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The Grapes of Wrath | Chapter 19 | Summary

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Summary

When California belonged to Mexico, Americans wanted land in the region and stole it from the Mexicans. Now the descendants of the American landowners have lost their hunger for the land. They treat their land like shopkeepers do their shops, viewing their crops only in term of dollars. Farming has become an industry; the landowners "[farm] on paper; and they [forget] the land." The landowners import workers to harvest crops for low wages. When migrant workers are paid, they use their wages to buy food from the farm stores, thereby giving the money back to the landowners.

Forced off their land, thousands of migrants, such as the Joads, flock from the Midwest to California in search of work, food, and land. These people are fierce because they desperately need food to survive. The California residents hate these migrants for various reasons. Owners are afraid they will steal their land, storekeepers know they have no money to spend, and laboring people realize they will work cheaply, thereby lowering the overall wage.

Migrants see the land and food as one. They see acres of land lying fallow and are tempted to take a little of it to plant a garden and feed their families. The migrants stay in makeshift towns called Hoovervilles with "paper houses" and junk piles. From these bases, they scour the area desperately looking for work at the big farms. The owners use police to repress the migrants, driving squatters off their land. Police raid the Hoovervilles, chasing the migrants out and burning the remaining shacks. The owners increase their repression of the migrants, forming associations for protection and devising various ways to intimidate the homeless workers.

Analysis

In Chapter 19, Steinbeck develops the theme of Wrath versus Meekness. In previous chapters, Tom has an underlying anger toward authority figures, which is being prodded on his journey west by bullying police and selfish proprietors. Ma also shows anger toward people using their authority in an unjust and callous manner.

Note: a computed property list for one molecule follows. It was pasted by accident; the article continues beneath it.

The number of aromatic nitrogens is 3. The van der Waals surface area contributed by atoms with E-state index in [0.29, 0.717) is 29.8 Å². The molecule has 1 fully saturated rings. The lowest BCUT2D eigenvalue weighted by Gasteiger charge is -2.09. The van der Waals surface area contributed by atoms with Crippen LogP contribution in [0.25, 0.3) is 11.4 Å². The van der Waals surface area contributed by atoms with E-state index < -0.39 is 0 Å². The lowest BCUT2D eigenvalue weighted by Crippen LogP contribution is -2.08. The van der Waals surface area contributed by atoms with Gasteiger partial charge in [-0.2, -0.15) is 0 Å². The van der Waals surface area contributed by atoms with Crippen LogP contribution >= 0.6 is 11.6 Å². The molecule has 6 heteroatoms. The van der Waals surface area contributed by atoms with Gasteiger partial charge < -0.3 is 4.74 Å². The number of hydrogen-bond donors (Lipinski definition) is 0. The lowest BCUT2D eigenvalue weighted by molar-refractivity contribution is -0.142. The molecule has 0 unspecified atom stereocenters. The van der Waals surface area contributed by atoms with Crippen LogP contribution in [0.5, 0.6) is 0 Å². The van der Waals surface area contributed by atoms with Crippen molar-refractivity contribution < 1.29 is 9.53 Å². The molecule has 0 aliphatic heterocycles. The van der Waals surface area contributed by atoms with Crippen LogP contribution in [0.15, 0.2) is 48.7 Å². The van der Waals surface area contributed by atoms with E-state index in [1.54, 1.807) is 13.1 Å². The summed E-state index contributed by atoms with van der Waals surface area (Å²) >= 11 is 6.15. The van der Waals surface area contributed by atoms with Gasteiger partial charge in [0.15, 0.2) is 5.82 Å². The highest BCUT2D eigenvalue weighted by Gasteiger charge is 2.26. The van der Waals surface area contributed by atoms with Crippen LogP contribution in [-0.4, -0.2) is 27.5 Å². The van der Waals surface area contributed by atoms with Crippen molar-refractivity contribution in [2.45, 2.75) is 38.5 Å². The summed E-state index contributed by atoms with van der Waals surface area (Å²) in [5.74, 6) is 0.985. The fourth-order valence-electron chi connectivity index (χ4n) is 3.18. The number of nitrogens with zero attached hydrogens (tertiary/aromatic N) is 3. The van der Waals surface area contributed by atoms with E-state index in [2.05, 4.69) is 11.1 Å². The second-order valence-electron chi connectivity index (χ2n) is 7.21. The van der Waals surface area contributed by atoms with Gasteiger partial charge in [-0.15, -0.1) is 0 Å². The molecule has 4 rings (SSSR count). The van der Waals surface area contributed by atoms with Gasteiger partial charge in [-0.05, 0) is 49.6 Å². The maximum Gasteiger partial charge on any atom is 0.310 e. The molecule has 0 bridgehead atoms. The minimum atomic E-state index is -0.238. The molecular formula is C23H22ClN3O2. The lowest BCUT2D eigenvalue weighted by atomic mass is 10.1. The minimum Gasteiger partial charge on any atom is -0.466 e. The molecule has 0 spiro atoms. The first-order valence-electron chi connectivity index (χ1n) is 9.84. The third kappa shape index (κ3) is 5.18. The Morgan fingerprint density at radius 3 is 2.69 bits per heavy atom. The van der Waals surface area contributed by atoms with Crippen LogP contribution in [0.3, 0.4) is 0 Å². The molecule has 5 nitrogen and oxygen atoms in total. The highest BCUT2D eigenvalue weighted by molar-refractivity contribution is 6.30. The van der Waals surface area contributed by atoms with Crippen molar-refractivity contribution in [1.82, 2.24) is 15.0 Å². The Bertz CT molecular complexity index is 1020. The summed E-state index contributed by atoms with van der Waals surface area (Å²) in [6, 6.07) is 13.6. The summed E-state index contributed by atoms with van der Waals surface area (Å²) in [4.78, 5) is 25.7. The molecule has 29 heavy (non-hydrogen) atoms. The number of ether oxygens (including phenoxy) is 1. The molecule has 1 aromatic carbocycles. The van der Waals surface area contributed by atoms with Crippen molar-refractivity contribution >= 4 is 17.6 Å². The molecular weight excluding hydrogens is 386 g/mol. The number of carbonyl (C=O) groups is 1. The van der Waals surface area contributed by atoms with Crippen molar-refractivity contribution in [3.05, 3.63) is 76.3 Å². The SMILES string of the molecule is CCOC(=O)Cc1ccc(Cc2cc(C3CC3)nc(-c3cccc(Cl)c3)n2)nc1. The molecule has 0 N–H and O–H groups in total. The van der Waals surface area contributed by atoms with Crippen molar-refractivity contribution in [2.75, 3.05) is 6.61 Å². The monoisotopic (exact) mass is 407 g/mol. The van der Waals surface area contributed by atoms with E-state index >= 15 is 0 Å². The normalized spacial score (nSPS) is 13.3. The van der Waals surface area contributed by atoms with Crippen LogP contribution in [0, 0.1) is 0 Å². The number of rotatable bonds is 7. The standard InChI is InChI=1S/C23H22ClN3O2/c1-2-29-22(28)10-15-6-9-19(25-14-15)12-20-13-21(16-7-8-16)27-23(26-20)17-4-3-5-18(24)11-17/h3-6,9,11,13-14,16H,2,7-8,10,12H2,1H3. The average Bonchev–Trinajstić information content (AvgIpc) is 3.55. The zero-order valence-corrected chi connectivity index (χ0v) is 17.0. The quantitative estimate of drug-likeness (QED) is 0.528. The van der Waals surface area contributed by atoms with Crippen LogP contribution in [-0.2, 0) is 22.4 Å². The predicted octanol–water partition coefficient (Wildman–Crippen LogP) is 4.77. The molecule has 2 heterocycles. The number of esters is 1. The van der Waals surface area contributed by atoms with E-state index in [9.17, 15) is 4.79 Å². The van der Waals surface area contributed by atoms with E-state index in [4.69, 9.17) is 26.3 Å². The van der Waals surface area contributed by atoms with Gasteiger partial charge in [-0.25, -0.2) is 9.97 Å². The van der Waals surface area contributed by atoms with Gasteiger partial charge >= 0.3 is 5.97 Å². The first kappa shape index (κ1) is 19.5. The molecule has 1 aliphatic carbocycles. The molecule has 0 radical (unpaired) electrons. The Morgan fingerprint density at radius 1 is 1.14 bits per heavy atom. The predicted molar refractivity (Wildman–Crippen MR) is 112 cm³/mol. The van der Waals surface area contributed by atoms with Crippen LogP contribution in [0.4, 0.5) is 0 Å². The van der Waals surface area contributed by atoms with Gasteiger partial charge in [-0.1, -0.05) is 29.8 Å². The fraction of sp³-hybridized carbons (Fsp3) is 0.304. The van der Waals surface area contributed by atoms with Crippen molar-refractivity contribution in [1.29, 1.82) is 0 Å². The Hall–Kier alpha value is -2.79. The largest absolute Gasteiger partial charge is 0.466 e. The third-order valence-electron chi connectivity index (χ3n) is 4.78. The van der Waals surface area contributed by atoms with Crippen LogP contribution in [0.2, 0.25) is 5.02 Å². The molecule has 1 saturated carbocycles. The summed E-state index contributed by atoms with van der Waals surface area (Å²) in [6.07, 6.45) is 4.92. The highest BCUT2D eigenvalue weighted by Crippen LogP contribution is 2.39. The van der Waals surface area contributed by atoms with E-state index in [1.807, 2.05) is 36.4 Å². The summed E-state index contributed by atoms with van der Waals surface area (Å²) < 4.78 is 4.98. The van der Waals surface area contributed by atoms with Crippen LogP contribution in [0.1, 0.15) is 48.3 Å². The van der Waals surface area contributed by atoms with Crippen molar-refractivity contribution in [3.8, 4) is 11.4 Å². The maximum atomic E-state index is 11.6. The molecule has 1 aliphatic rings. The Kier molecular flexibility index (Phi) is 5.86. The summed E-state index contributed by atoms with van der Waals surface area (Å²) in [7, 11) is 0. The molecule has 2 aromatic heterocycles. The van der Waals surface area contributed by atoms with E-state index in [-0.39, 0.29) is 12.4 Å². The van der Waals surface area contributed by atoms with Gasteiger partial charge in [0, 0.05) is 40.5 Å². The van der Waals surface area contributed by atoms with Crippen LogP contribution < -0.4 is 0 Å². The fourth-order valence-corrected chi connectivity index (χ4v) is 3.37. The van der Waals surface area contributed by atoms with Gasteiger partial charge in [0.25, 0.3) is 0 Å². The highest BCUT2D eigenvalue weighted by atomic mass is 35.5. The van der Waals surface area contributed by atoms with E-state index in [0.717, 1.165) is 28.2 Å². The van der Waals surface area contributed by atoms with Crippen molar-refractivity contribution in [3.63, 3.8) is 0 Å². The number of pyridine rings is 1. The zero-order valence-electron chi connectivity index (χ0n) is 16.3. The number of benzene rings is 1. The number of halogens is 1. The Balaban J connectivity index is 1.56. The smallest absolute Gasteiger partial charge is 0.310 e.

However, in this chapter, Steinbeck continues to expand this unrest from the Joad family to the migrants in general. Enticed by the promise of good work and pay, thousands of migrants stream to California. When they arrive, they find hostility from the residents and unfair labor practices from the landowners. They are like the Greek mythological figure of Tantalus. As a punishment for his crimes, Tantalus is doomed to forever have a bunch of grapes seemingly within reach, only to have them pulled away when he tries to pick one. Likewise, plenty surrounds the migrants—land with orange trees, walnut trees, and lettuce. What is even worse, they see acres lying fallow. But they are prohibited from farming this unused land because it is part of a huge farm, and when they try to plant secret gardens, they are chased away. This constant temptation breeds unrest and anger, leading to conflict. For example, when one squatter is evicted, the squatter's son shoots the policeman with a rifle. The migrants constantly talk about the unfair situation and what to do about it.

Steinbeck also explores the dynamic between landowners and migrants. When the migrants arrive in California, they find themselves in a torturous push-pull situation. The owners and other residents are antagonistic toward migrants because they fear that the migrants will steal from them. However, the owners also want to exploit migrant labor. Both antagonism and exploitation breed discontent and wrath among the migrants. In this way, the author uses the relations between landowners and migrants to develop the theme of Wrath versus Meekness.

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